Rated 4.00/5 based on 1 reviews
When a piece of paper is folded, it results in a crease being left behind. This crease remains as a sign of the trauma it once received. Sometimes, people can have creases. More
Download: epub mobi (Kindle) pdf more Online Reader
About Jack CJ Stark

Jack CJ Stark, known as Jack, CJ, or simply Stark finds it difficult to talk about himself in third person. He grew up in a wet grey town in the north of England. He spent his childhood sat on park benches, and at cafe tables imagining backstories and fictional lives for the people that walked by. A habit that has followed him into his adult life. Now, he wants to share some of those stories with the world.

When he isn't furiously rewriting drafts of his manuscripts, or plotting out stories that he never finishes, he can be found with his head in a good book, or getting lost in a video game.

He also likes melons and donuts.

Also by This Author


Review by: Rebecca Gransden on Dec. 31, 2018 :
Creases is a short story that follows one man as he faces a day where his depression reaches a crisis point for him. Although the story is restricted to those hours, the times leading to it are very much present, as longterm depression is a way of existence, not just the crisis incidents that bring the person dealing with it to the attention of others. The story is very effective at conveying how debilitating severe mental health concerns are, and the lack of understanding of their nature, even from professionals. Throughout the story the protagonist wrestles with himself, his inner monologue portrayed as a dialogue split between two versions: one his day-to-day self, the one that is trying to find a way through; and the other ever ready to undermine and confirm his most alienated and harshly judgmental thoughts about himself.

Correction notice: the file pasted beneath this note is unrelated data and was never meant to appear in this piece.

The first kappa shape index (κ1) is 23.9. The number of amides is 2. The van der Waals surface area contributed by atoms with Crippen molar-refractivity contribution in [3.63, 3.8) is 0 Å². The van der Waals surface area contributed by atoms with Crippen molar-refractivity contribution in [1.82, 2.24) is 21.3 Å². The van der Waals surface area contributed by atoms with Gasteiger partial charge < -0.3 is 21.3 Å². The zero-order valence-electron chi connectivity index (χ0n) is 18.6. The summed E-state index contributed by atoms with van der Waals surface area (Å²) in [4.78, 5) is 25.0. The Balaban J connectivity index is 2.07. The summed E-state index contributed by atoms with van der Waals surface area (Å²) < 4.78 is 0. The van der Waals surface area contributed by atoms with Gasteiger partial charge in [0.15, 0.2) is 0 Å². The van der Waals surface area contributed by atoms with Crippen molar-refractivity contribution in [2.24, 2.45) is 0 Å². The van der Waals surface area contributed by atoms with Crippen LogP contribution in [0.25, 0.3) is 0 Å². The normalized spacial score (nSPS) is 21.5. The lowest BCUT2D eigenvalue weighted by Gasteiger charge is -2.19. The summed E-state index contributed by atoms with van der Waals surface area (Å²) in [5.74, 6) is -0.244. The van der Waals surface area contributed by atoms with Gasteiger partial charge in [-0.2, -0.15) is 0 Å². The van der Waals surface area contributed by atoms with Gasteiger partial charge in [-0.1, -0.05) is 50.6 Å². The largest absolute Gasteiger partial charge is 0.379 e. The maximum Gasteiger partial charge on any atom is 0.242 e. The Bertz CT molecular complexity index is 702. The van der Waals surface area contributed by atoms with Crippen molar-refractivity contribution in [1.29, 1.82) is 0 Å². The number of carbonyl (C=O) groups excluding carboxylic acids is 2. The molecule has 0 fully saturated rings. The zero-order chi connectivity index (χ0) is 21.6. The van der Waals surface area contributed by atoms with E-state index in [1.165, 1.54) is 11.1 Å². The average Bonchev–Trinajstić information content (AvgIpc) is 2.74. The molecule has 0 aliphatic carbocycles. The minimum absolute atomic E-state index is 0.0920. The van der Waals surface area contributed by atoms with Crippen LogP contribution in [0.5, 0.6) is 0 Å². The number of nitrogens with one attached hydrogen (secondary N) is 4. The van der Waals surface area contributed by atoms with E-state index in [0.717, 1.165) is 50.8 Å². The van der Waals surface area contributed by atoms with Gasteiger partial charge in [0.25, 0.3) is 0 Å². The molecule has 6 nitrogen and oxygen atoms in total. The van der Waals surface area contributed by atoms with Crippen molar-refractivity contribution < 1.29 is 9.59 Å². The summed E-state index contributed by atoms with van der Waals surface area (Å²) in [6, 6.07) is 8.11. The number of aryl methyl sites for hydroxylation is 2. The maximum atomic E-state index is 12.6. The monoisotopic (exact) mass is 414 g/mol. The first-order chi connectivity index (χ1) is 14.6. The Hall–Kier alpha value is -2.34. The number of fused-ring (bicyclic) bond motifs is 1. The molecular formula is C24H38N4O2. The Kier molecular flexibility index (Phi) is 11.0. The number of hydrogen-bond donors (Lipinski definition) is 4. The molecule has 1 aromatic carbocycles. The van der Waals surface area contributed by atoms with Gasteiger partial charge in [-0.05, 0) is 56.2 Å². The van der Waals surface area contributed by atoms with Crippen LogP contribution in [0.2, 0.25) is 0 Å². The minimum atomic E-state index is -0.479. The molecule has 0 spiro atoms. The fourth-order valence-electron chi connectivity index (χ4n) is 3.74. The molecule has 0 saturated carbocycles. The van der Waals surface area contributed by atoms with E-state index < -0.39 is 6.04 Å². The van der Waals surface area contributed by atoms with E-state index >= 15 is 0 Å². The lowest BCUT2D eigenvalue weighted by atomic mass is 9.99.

One aspect that stood out to me is the portrayal of how paralysing a state severe depression is, when even basic physical and mental functioning takes immense effort. The scenes of the protagonist struggling with this, and the self-awareness and frustration which only compounds already dangerous levels of worthlessness, are a tough read. I’d recommend this to anyone who wants an authentic insight into how chronic depression manifests. One issue the story does highlight is how woefully insufficient and stretched mental health services are, something which needs to be addressed with great urgency.
(review of free book)
Report this book